He's in his mid-20s. Should I move out and pay rent, or continue investing 50 percent of my income and live with my parents as long as possible? This one needs some life advice guys. "Oh, okay. Oh, okay. I'm gonna..." Moe's reaction to that was even better than I was expecting. Okay, I guess this one. I feel so tormented on this one. So, let me think through this. I'm gonna speak to Benny, and I'm gonna let you probably talk to his folks, right?
It's great if you have a circumstance where you can live at below-market rent or nothing; that's pretty good financial planning for you. If you are then utilizing that saved money to build up your financial future, that's good financial planning on your part. However, you have to make sure that you are staying disciplined enough. If you are taking advantage of some of those things like parental-subsidized rent, health insurance, cell phone, or other necessities, ensure that the money you are not spending isn't going to lifestyle. Instead, use it to build up a foundation for when you do launch. I'm gonna stop there, Brian, because I think the advice for maybe the parents might be a little bit different. I want to bring it down to the basics.
A fulfilled life is a purposeful life, and one of the things I think about is that, if you reverse engineer this, once you're over a certain age and a certain level of success, you don't run up the scoreboard. That's why you diversify your assets, pay down debt (even if it's at a low interest rate) because you're trying to approach retirement from a more balanced approach. Well, I would bring this back to the beginning of the process. If that's if we're telling you to slow it down, to be more conservative, don't run up the scoreboard when you're older. For the younger person, I would ask you this. Yes, you have the opportunity to save 50% of your income, but I don't want you to get to the threshold of your 30s and go, "what did I have to show for my 20s?" And it's not about the net worth or balance sheet of your life; it's going to be important. Still, it's also going to be on you, looking back, and going, "Is that the way that my 50-year-old self is going to look back and go, 'man, I'm so glad that in my 20s, this is the way I did it'?" And if you are staying in the parents' house, you might be missing out; you're going to have a boatload of money sitting there, but you might realize as an older person with plenty of money but a lot less time in your future that maybe you'd have done your 20s a little differently. That's what I always tell people.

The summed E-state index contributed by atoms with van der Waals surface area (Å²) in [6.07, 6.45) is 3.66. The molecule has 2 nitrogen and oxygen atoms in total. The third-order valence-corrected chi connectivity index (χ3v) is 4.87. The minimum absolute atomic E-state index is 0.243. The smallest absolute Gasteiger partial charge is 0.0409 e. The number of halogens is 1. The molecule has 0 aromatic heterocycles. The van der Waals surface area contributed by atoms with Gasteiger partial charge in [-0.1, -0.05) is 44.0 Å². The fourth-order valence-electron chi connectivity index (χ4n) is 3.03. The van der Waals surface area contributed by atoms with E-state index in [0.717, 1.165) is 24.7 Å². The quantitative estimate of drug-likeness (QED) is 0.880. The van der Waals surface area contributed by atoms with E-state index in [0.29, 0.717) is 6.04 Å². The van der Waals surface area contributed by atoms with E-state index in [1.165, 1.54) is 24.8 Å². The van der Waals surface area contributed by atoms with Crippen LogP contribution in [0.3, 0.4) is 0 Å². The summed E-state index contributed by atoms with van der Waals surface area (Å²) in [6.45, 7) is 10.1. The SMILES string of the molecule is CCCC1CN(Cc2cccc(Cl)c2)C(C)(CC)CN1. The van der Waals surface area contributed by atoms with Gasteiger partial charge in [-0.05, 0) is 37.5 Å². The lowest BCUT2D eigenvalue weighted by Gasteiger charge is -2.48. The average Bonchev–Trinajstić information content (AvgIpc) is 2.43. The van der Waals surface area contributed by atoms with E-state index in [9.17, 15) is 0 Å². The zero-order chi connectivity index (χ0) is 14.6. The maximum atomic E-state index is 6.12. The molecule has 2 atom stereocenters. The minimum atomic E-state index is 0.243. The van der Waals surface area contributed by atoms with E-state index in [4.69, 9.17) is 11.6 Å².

Here's an experience share I have: I was in college, and I took my first finance class because I was a finance major, and I was like, "This is too easy. If I stay on this path, I'm going to be cold calling all my middle-income relatives who are not going to hire me because I don't have any rich friends or any french relatives and all your baseball coaches." Yeah, you know, you know. That's going to last all of two weeks. I'm going to be back in the parents' house. So in college, I actually switched my major from finance to accounting because I looked around the University of Georgia, and I said, "What degree will give me a guaranteed job?."
Here's an experience I want to share: When I was in college, I took my first finance class as a finance major. However, I found it too easy and realized that if I continued down that path, I would likely end up cold calling my middle-income relatives who wouldn't hire me because I didn't have any rich or French relatives. Additionally, I realized that relying on my baseball coaches wouldn't last more than two weeks. This major was too easy, and I was probably going to be unemployed and back at my parents' house. So, I switched my major from finance to accounting because I looked around the University of Georgia and asked myself, "What degree will give me a guaranteed job?" The only major I could see in Georgia's business school that offered job security was accounting. Every accounting major that graduated from the University of Georgia had a job when they left. That gave me the assurance that I wouldn't be living with my parents. I had some college buddies, and I wanted to get out there and live on Peachtree Street with them, build a life, and take risks. That led me to start my first company.
Regarding going on a life journey, just as we talk about the 10,000 hours to build expertise in our profession, I believe there are also 10,000 hours of transition. My oldest daughter is currently in college, and in just one year, she has grown up and become a different person. When you leave the house, you need to have time away from your parents to become an independent person and know what makes you tick, what drives you, and what risks you want to take. You won't know that if you've insulated yourself so much that you're not challenging yourself. Therefore, I'm telling younger people to get out there and explore, figure out what you're the world's best at, and how you can build adventure into your life. When you're 50 or 60, you'll be glad you took those risks and got yourself out of your comfort zone.
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